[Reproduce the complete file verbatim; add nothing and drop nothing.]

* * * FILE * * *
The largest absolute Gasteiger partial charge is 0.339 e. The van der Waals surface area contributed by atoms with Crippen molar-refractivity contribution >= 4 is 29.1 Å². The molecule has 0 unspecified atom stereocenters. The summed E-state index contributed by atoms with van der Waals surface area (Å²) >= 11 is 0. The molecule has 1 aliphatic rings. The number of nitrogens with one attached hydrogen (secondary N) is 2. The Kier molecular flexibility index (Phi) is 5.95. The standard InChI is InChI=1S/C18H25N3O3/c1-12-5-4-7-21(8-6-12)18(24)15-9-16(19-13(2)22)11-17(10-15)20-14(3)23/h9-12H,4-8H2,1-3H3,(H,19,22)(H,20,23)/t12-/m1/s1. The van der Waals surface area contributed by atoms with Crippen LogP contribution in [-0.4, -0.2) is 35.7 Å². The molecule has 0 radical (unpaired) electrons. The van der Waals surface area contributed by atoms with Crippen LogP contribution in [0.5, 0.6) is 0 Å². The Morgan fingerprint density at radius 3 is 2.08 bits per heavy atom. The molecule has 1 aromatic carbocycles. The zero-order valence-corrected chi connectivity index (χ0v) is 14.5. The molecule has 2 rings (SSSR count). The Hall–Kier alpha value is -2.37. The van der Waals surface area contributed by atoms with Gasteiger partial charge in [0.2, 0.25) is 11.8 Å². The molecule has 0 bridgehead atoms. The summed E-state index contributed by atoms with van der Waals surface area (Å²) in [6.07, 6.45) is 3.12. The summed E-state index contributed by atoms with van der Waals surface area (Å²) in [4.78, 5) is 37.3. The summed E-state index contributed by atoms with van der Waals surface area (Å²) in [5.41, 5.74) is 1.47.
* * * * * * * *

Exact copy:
The largest absolute Gasteiger partial charge is 0.339 e. The van der Waals surface area contributed by atoms with Crippen molar-refractivity contribution >= 4 is 29.1 Å². The molecule has 0 unspecified atom stereocenters. The summed E-state index contributed by atoms with van der Waals surface area (Å²) >= 11 is 0. The molecule has 1 aliphatic rings. The number of nitrogens with one attached hydrogen (secondary N) is 2. The Kier molecular flexibility index (Phi) is 5.95. The standard InChI is InChI=1S/C18H25N3O3/c1-12-5-4-7-21(8-6-12)18(24)15-9-16(19-13(2)22)11-17(10-15)20-14(3)23/h9-12H,4-8H2,1-3H3,(H,19,22)(H,20,23)/t12-/m1/s1. The van der Waals surface area contributed by atoms with Crippen LogP contribution in [-0.4, -0.2) is 35.7 Å². The molecule has 0 radical (unpaired) electrons. The van der Waals surface area contributed by atoms with Crippen LogP contribution in [0.5, 0.6) is 0 Å². The Morgan fingerprint density at radius 3 is 2.08 bits per heavy atom. The molecule has 1 aromatic carbocycles. The zero-order valence-corrected chi connectivity index (χ0v) is 14.5. The molecule has 2 rings (SSSR count). The Hall–Kier alpha value is -2.37. The van der Waals surface area contributed by atoms with Gasteiger partial charge in [0.2, 0.25) is 11.8 Å². The molecule has 0 bridgehead atoms. The summed E-state index contributed by atoms with van der Waals surface area (Å²) in [6.07, 6.45) is 3.12. The summed E-state index contributed by atoms with van der Waals surface area (Å²) in [4.78, 5) is 37.3. The summed E-state index contributed by atoms with van der Waals surface area (Å²) in [5.41, 5.74) is 1.47.